Made in Scotland Showcase 2018: Rock stars and LGBT+ icons representing the best of home-grown talent
credit: Hugh Carswell
A decade on, the Made in Scotland showcase remains a powerful platform for Scottish work both at home and abroad
Of the 968 Scottish works that will flood the venues of Edinburgh during the Fringe this year, 23 have been plucked from relative obscurity and given a generous injection of public money. Curated by a panel of experts from the Scottish and international performing arts communities, the Made in Scotland showcase, funded by the Scottish government's Expo Fund, functions not only as an official stamp of critical approval, but also provides the financial backing to help the chosen artists travel their work internationally. Now in its tenth year, the showcase has become a central aspect of the Fringe programme itself; as well as a vital pathway connecting Scotland's vibrant arts scene with the world at large.
The music offerings in this year's showcase features works that defiantly transgress genre and medium. ANNO from the Scottish Ensemble and sister act Anna and Eleanor Meredith combines Vivaldi's classic Four Seasons concerti suite with dizzying electronics and visual art, creating a powerful sensory experience of time's passage. Similarly, Graeme Stephen's Letters for Peace explores the ideals and sacrifices of conscientious objectors from World War One through a chamber string trio and spoken word performances. Other works include a deep-dive into Caledonian Soul from Blue Rose Code (also known as Ross Wilson), as well as Jan Tait and the Bear, Emily Doolittle's comedic chamber opera about the adventures of a roguish Shetlander.
Dance pushes up against similar boundaries, with Roberta Jean's Brocade lying somewhere between procession and concert, and gathering together an exceptional ensemble of female performers for a poetic response to notions of craft and physical labour. A similar re-interpretation is at work in Lina Limosani and Al Seed's highly-emotive The Spinners, which uses the all-powerful and all-seeing Fates from Greek mythology to present perennial questions about life, death and choice. JG Ballard also gets the dance treatment in VOID, a sensory plunge into typically-Ballardian themes of dystopia and urban paranoia, facilitated by risk-taking choreography and backdrop of industrial soundscapes and abstract glitch-video landscapes.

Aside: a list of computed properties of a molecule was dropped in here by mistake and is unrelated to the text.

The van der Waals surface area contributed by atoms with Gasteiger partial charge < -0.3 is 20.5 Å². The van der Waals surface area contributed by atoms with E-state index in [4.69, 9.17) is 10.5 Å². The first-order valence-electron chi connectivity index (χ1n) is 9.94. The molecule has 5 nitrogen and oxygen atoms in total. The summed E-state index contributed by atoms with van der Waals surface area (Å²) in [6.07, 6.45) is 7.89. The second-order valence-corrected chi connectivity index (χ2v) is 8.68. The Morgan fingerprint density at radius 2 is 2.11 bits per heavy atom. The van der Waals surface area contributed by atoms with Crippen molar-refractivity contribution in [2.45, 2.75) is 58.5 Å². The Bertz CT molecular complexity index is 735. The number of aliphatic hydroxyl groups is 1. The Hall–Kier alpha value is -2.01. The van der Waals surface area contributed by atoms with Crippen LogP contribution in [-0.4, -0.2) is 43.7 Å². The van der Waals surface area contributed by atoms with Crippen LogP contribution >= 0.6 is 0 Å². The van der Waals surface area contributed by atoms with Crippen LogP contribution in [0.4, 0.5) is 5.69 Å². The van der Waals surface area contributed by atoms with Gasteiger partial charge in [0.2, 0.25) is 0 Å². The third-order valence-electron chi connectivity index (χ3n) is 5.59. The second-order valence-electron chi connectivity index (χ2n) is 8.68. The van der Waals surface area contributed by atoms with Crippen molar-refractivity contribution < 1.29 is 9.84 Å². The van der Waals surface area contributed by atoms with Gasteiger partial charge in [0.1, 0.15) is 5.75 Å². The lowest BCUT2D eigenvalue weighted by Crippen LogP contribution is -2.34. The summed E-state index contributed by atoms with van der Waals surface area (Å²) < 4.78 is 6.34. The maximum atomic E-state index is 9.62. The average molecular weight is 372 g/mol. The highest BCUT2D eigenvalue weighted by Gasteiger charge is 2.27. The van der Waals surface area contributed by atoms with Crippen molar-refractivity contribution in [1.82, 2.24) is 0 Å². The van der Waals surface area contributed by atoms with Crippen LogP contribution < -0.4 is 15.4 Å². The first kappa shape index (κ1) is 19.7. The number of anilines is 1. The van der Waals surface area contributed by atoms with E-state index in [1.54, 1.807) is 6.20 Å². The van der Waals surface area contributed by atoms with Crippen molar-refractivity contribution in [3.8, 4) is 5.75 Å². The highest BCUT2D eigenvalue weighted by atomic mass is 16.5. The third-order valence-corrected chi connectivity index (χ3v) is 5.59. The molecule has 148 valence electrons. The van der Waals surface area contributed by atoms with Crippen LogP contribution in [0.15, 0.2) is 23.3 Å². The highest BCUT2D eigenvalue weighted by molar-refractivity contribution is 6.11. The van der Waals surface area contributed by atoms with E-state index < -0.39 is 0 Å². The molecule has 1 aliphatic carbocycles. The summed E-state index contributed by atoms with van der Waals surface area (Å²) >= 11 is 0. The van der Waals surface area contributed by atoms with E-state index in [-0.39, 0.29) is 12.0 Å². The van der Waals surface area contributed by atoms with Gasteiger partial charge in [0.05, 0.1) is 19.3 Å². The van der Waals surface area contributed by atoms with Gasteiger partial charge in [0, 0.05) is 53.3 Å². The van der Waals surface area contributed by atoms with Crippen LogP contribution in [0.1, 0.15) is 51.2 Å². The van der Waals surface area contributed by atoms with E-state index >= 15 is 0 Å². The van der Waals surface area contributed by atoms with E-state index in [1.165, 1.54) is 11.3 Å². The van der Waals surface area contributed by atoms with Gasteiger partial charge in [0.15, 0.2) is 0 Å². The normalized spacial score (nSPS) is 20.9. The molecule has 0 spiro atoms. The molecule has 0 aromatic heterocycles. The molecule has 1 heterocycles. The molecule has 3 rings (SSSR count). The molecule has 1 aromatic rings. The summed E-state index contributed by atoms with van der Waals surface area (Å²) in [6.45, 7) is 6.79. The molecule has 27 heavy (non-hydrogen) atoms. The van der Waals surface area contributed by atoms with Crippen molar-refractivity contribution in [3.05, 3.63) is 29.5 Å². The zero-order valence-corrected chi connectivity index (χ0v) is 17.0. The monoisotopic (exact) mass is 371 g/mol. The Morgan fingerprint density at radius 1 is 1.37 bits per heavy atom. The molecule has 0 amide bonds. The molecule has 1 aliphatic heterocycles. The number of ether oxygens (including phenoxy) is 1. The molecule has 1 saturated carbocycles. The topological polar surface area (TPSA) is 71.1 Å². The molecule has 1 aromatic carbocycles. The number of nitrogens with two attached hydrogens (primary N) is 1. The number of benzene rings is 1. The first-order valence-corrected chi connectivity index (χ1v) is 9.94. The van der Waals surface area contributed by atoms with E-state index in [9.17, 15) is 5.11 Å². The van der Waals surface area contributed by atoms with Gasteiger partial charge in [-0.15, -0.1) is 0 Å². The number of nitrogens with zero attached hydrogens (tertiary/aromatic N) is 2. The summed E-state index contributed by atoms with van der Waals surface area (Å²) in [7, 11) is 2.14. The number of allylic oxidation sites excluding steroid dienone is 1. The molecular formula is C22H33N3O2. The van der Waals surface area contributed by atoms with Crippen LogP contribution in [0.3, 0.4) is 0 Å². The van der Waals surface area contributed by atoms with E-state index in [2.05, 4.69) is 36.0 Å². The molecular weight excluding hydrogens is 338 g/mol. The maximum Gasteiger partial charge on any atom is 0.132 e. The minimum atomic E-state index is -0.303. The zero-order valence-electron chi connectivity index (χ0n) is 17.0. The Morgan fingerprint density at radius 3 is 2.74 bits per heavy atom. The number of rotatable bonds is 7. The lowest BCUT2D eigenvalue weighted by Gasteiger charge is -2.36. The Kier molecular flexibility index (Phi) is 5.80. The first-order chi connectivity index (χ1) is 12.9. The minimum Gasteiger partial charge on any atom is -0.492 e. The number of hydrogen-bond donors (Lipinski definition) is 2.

Meanwhile in theatre, a mix of established and emerging names populates the Made in Scotland lineup. Among the chosen is Birds of Paradise Theatre Company and National Theatre of Scotland's My Left Right Foot, an uproarious comedy about a local drama society's decision to star 'the disabled' in a production of the Oscar winning film My Left Foot. Only problem is – they can't find any disabled actors. But that didn't stop Daniel Day-Lewis, did it? Other works to make the list include Mary Jane Wells' gritty yet lyric Heroine, which details the true story of a survivor of sexual trauma in the US military, as well as Cora Bissett's autobiographical rock'n'roll rollercoaster What Girls are Made Of. Also making the list is Coriolanus Vanishes, a chilling psychological thriller about a woman awaiting trial for crimes unknown, as well as the Lyceum's Love Song to Lavender Menace, a rom-com celebration of the radical bookstore that became the beating heart of Edinburgh's queer community.